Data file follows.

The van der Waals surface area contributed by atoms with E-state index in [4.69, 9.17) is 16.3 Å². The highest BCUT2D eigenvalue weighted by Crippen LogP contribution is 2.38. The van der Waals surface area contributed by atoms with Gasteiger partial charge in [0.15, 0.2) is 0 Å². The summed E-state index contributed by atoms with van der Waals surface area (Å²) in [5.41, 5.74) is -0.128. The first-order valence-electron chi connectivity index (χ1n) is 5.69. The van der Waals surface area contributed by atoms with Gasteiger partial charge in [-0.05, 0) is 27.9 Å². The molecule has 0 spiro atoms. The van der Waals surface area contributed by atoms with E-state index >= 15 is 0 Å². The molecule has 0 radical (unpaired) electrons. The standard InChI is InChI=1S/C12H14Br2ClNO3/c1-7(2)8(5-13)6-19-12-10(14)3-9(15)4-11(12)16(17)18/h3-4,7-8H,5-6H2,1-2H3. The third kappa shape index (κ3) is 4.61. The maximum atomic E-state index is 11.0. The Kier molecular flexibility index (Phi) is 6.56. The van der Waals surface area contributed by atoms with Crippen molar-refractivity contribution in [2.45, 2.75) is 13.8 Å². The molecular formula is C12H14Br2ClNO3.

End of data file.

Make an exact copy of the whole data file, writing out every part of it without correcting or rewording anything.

The van der Waals surface area contributed by atoms with E-state index in [4.69, 9.17) is 16.3 Å². The highest BCUT2D eigenvalue weighted by Crippen LogP contribution is 2.38. The van der Waals surface area contributed by atoms with Gasteiger partial charge in [0.15, 0.2) is 0 Å². The summed E-state index contributed by atoms with van der Waals surface area (Å²) in [5.41, 5.74) is -0.128. The first-order valence-electron chi connectivity index (χ1n) is 5.69. The van der Waals surface area contributed by atoms with Gasteiger partial charge in [-0.05, 0) is 27.9 Å². The molecule has 0 spiro atoms. The van der Waals surface area contributed by atoms with E-state index >= 15 is 0 Å². The molecule has 0 radical (unpaired) electrons. The standard InChI is InChI=1S/C12H14Br2ClNO3/c1-7(2)8(5-13)6-19-12-10(14)3-9(15)4-11(12)16(17)18/h3-4,7-8H,5-6H2,1-2H3. The third kappa shape index (κ3) is 4.61. The maximum atomic E-state index is 11.0. The Kier molecular flexibility index (Phi) is 6.56. The van der Waals surface area contributed by atoms with Crippen molar-refractivity contribution in [2.45, 2.75) is 13.8 Å². The molecular formula is C12H14Br2ClNO3.